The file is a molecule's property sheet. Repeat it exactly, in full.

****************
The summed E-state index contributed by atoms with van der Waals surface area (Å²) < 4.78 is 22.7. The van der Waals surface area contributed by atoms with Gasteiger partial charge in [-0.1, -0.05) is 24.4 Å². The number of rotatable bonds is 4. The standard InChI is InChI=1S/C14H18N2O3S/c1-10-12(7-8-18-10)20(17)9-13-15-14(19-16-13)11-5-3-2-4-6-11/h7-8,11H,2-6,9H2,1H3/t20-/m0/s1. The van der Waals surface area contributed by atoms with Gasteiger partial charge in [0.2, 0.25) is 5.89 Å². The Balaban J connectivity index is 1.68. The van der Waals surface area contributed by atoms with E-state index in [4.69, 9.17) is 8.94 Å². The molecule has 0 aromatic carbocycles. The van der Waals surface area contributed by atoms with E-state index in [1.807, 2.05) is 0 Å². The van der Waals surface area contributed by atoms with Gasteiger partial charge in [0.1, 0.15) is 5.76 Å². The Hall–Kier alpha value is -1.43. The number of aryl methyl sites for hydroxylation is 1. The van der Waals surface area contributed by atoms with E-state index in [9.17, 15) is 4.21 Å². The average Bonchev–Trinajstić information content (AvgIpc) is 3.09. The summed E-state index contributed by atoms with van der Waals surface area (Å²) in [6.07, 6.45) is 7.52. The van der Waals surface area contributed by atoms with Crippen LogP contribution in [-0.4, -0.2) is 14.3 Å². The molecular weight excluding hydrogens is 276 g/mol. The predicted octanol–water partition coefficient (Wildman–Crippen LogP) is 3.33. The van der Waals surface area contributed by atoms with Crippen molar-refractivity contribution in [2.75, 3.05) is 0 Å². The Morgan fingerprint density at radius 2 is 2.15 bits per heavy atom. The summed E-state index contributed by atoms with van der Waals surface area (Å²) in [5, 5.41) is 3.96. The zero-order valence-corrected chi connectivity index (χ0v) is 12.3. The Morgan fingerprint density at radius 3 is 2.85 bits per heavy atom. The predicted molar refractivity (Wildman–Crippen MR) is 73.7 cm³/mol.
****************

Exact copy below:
The summed E-state index contributed by atoms with van der Waals surface area (Å²) < 4.78 is 22.7. The van der Waals surface area contributed by atoms with Gasteiger partial charge in [-0.1, -0.05) is 24.4 Å². The number of rotatable bonds is 4. The standard InChI is InChI=1S/C14H18N2O3S/c1-10-12(7-8-18-10)20(17)9-13-15-14(19-16-13)11-5-3-2-4-6-11/h7-8,11H,2-6,9H2,1H3/t20-/m0/s1. The van der Waals surface area contributed by atoms with Gasteiger partial charge in [0.2, 0.25) is 5.89 Å². The Balaban J connectivity index is 1.68. The van der Waals surface area contributed by atoms with E-state index in [4.69, 9.17) is 8.94 Å². The molecule has 0 aromatic carbocycles. The van der Waals surface area contributed by atoms with E-state index in [1.807, 2.05) is 0 Å². The van der Waals surface area contributed by atoms with Gasteiger partial charge in [0.1, 0.15) is 5.76 Å². The Hall–Kier alpha value is -1.43. The number of aryl methyl sites for hydroxylation is 1. The van der Waals surface area contributed by atoms with E-state index in [9.17, 15) is 4.21 Å². The average Bonchev–Trinajstić information content (AvgIpc) is 3.09. The summed E-state index contributed by atoms with van der Waals surface area (Å²) in [6.07, 6.45) is 7.52. The van der Waals surface area contributed by atoms with Crippen LogP contribution in [-0.4, -0.2) is 14.3 Å². The molecular weight excluding hydrogens is 276 g/mol. The predicted octanol–water partition coefficient (Wildman–Crippen LogP) is 3.33. The van der Waals surface area contributed by atoms with Crippen molar-refractivity contribution in [2.75, 3.05) is 0 Å². The Morgan fingerprint density at radius 2 is 2.15 bits per heavy atom. The summed E-state index contributed by atoms with van der Waals surface area (Å²) in [5, 5.41) is 3.96. The zero-order valence-corrected chi connectivity index (χ0v) is 12.3. The Morgan fingerprint density at radius 3 is 2.85 bits per heavy atom. The predicted molar refractivity (Wildman–Crippen MR) is 73.7 cm³/mol.